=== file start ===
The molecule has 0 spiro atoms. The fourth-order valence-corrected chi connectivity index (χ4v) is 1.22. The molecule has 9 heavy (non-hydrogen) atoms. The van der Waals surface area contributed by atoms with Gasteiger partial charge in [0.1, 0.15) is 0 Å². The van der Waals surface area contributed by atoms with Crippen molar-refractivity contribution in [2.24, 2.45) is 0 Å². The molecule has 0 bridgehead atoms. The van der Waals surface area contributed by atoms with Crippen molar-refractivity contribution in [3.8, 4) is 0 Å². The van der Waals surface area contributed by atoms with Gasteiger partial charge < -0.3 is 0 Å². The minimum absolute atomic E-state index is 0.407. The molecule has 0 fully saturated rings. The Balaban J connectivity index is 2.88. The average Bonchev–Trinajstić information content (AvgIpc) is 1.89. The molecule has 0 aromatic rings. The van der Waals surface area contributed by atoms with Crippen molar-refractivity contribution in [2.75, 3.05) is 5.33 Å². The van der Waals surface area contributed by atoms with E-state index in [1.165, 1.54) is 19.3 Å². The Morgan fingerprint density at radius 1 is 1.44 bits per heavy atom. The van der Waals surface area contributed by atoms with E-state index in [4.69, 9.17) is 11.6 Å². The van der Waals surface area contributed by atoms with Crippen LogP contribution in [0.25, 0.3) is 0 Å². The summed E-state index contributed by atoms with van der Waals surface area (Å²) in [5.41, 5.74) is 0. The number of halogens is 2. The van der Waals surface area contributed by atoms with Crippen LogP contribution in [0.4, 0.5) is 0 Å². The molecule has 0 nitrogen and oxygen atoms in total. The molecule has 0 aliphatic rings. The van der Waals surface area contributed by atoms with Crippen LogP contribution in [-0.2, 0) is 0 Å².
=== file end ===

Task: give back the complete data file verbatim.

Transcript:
The molecule has 0 spiro atoms. The fourth-order valence-corrected chi connectivity index (χ4v) is 1.22. The molecule has 9 heavy (non-hydrogen) atoms. The van der Waals surface area contributed by atoms with Gasteiger partial charge in [0.1, 0.15) is 0 Å². The van der Waals surface area contributed by atoms with Crippen molar-refractivity contribution in [2.24, 2.45) is 0 Å². The molecule has 0 bridgehead atoms. The van der Waals surface area contributed by atoms with Crippen molar-refractivity contribution in [3.8, 4) is 0 Å². The van der Waals surface area contributed by atoms with Gasteiger partial charge < -0.3 is 0 Å². The minimum absolute atomic E-state index is 0.407. The molecule has 0 fully saturated rings. The Balaban J connectivity index is 2.88. The average Bonchev–Trinajstić information content (AvgIpc) is 1.89. The molecule has 0 aromatic rings. The van der Waals surface area contributed by atoms with Crippen molar-refractivity contribution in [2.75, 3.05) is 5.33 Å². The van der Waals surface area contributed by atoms with E-state index in [1.165, 1.54) is 19.3 Å². The Morgan fingerprint density at radius 1 is 1.44 bits per heavy atom. The van der Waals surface area contributed by atoms with E-state index in [4.69, 9.17) is 11.6 Å². The van der Waals surface area contributed by atoms with Crippen LogP contribution in [0.25, 0.3) is 0 Å². The summed E-state index contributed by atoms with van der Waals surface area (Å²) in [5.41, 5.74) is 0. The number of halogens is 2. The van der Waals surface area contributed by atoms with Crippen LogP contribution in [0.4, 0.5) is 0 Å². The molecule has 0 nitrogen and oxygen atoms in total. The molecule has 0 aliphatic rings. The van der Waals surface area contributed by atoms with Crippen LogP contribution in [-0.2, 0) is 0 Å².